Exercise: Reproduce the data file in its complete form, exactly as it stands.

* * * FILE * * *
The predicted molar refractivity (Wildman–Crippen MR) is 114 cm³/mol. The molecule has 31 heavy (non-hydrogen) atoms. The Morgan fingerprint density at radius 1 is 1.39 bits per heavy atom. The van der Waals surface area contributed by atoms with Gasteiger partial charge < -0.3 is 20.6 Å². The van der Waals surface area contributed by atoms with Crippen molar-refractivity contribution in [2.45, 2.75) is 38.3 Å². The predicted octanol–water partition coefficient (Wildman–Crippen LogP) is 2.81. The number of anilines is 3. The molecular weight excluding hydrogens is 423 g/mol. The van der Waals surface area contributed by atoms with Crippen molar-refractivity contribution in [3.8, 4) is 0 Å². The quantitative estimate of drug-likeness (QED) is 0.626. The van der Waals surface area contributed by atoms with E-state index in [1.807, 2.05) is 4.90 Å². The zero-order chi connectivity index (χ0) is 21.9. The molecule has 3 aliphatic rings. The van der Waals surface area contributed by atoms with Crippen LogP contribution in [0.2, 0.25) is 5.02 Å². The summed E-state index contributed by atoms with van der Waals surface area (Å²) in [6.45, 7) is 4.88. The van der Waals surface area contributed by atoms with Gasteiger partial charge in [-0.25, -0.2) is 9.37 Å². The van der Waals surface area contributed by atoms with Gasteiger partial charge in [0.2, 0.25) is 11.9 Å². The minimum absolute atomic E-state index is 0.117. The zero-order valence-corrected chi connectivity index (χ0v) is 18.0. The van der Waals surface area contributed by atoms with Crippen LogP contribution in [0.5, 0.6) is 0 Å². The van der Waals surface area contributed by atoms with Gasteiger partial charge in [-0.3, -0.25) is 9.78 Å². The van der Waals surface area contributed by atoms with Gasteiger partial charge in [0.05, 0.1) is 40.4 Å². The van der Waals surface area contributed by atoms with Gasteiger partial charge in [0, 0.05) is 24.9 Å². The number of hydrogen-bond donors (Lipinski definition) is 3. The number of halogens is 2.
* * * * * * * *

The predicted molar refractivity (Wildman–Crippen MR) is 114 cm³/mol. The molecule has 31 heavy (non-hydrogen) atoms. The Morgan fingerprint density at radius 1 is 1.39 bits per heavy atom. The van der Waals surface area contributed by atoms with Gasteiger partial charge < -0.3 is 20.6 Å². The van der Waals surface area contributed by atoms with Crippen molar-refractivity contribution in [2.45, 2.75) is 38.3 Å². The predicted octanol–water partition coefficient (Wildman–Crippen LogP) is 2.81. The number of anilines is 3. The molecular weight excluding hydrogens is 423 g/mol. The van der Waals surface area contributed by atoms with Crippen molar-refractivity contribution in [3.8, 4) is 0 Å². The quantitative estimate of drug-likeness (QED) is 0.626. The van der Waals surface area contributed by atoms with E-state index in [1.807, 2.05) is 4.90 Å². The zero-order chi connectivity index (χ0) is 21.9. The molecule has 3 aliphatic rings. The van der Waals surface area contributed by atoms with Crippen LogP contribution in [0.2, 0.25) is 5.02 Å². The summed E-state index contributed by atoms with van der Waals surface area (Å²) in [6.45, 7) is 4.88. The van der Waals surface area contributed by atoms with Gasteiger partial charge in [-0.25, -0.2) is 9.37 Å². The van der Waals surface area contributed by atoms with Gasteiger partial charge in [0.2, 0.25) is 11.9 Å². The minimum absolute atomic E-state index is 0.117. The zero-order valence-corrected chi connectivity index (χ0v) is 18.0. The van der Waals surface area contributed by atoms with Crippen LogP contribution in [0.5, 0.6) is 0 Å². The van der Waals surface area contributed by atoms with Gasteiger partial charge in [-0.3, -0.25) is 9.78 Å². The van der Waals surface area contributed by atoms with Gasteiger partial charge in [0.05, 0.1) is 40.4 Å². The van der Waals surface area contributed by atoms with Gasteiger partial charge in [0, 0.05) is 24.9 Å². The number of hydrogen-bond donors (Lipinski definition) is 3. The number of halogens is 2.